Agile Model: A Modern Approach To Software Development
In today’s development world, every company always tries to provide its clients with the best solutions. In this process, most companies opt for the Agile software development process because by using this, they can develop and deliver the product that clients need at any time.
Agile Model is a methodology of modeling and documenting software systems based on best practices. Agile refers to something quick or adaptable. Since the existing methods were complicated, unresponsive, and in response to requirements and environmental change, the Agile Model began to merge in mid- 1990s.
What is Agile Model?
It is a collection of principles and values that can be applied to a software development project. This methodology is relatively more flexible than traditional models. The Agile models divide projects into smaller iterations or sections to avoid long-term planning.
The project's scope and requirements are defined at the start of the development phase. The number of iterations, duration, and scope of each iteration are all determined ahead of time.
The software development life cycle (SDLC) involves designing, developing, and testing high-quality software. The chief aim of SDLC is to produce the finest software that fulfills the customer requirement within time and estimated costs.
Agile Model Software Development Life Cycle (SDLC) is the blend of incremental and iterative process models. The Agile life cycle model focuses on process adaptability and customer satisfaction through rapidly delivering working software products. It breaks down the product into small tasks. These builds are provided in iterations.
Importance Of the Agile Model:
- It helps to ensure that the developers complete the projects on time and within the budget.
- The Agile process model is more flexible than the other methodologies.
- They can help to reduce the tasks associated with complex projects by breaking them down into smaller sprints.
- They lead to increased customer satisfaction as the customer is involved in the development process and can provide feedback at each stage of the project.
The Agile Manifesto is a document that recognizes 12 principles and four fundamental values that its authors trust software developers should use to conduct their work. Formally known as the Manifesto for Agile Software Development, 17 developers produced it during an outing on 11-13 February 2001 at The Lodge at Snowbird ski resort in Utah.
The developers of Agile Manifesto called themselves the Agile Alliance. They were seeking an alternate software development process as they found existing ones overly complicated, unresponsive, and too focused on documentation requirements.
The four core fundamentals values of the Agile Development Model are:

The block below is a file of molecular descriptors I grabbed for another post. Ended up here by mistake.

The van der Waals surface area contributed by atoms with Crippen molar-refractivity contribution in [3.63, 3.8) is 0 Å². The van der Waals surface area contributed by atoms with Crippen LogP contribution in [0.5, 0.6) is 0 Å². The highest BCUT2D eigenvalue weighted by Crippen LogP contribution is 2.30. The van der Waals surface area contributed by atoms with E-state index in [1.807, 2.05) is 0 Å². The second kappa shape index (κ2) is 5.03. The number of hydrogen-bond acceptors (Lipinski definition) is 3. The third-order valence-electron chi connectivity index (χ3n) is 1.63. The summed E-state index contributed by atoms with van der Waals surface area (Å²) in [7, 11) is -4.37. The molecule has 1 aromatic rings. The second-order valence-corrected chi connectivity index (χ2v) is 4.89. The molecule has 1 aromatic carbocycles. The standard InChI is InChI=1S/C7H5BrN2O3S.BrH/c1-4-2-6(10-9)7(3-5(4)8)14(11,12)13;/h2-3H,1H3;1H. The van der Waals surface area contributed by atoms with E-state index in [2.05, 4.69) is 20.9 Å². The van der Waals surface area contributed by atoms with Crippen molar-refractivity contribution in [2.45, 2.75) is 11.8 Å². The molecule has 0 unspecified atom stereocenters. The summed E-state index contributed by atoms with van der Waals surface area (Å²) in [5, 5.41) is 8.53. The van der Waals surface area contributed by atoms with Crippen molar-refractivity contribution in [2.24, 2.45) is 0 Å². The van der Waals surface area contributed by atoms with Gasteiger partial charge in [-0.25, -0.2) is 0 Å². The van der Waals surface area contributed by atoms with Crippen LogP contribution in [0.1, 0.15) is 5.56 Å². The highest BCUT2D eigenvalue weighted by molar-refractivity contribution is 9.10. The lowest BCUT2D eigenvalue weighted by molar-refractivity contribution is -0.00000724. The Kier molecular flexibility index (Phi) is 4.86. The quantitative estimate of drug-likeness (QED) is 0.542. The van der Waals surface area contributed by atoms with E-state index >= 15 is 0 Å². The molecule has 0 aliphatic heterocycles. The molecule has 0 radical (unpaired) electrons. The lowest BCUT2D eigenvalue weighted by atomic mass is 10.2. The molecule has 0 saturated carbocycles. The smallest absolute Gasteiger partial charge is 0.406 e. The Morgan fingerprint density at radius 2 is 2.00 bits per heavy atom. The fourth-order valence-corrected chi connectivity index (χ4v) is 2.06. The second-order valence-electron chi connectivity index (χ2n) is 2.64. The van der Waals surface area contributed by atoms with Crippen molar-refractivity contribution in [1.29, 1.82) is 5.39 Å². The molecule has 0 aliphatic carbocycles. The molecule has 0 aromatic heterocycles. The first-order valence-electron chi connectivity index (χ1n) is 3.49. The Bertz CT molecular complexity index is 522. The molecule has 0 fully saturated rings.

- Individuals and interactions over processes and tools.
- Working software over comprehensive documentation.
- Customer collaboration over contract negotiation.
- Responding to change over following.
Principles of the Agile Model:
- Customer satisfaction through early and continuous delivery of valuable work.
- Breaking down work into smaller tasks to complete them quickly.
- Recognizing that best work emerges from self-organized teams.
- Providing the right environment and support needed and trusting the individuals to do the job.
- Promote sustainable efforts by creating processes.
- Maintaining a constant pace.
- No matter if it's late in the project, accept changes in requirements.
- The developing teams and project owners interact throughout the project on daily bases.
- At regular intervals, the teams must reflect on how to become more effective and implement it.
- Working software is the main measure of progress.
- Continuously seeking excellence.
- Harnessing change as an advantage.
Phases of the Agile Model SDLC:
- Planning: In this phase, the Agile team establishes project goals, identifies the customer's requirements, defines the project's scope, and creates a plan for the project's execution.
- Requirements Analysis: During this phase, the Agile team works with the customer to determine the specific features and functionality required for the project.
- Design: In this phase, the Agile team creates a detailed plan for the software system that meets the customer's requirements.
- Development: During this phase, the Agile team builds the software system incrementally, delivering small working features in each iteration.
- Testing: In this phase, the Agile team tests the software system to ensure it meets the customer's requirements and functions as expected.
- Deployment: During this phase, the Agile team deploys the software system into the production environment.
- Maintenance: In this final phase, the Agile team provides ongoing care and support for the software system to ensure it functions correctly and meets the customer's needs.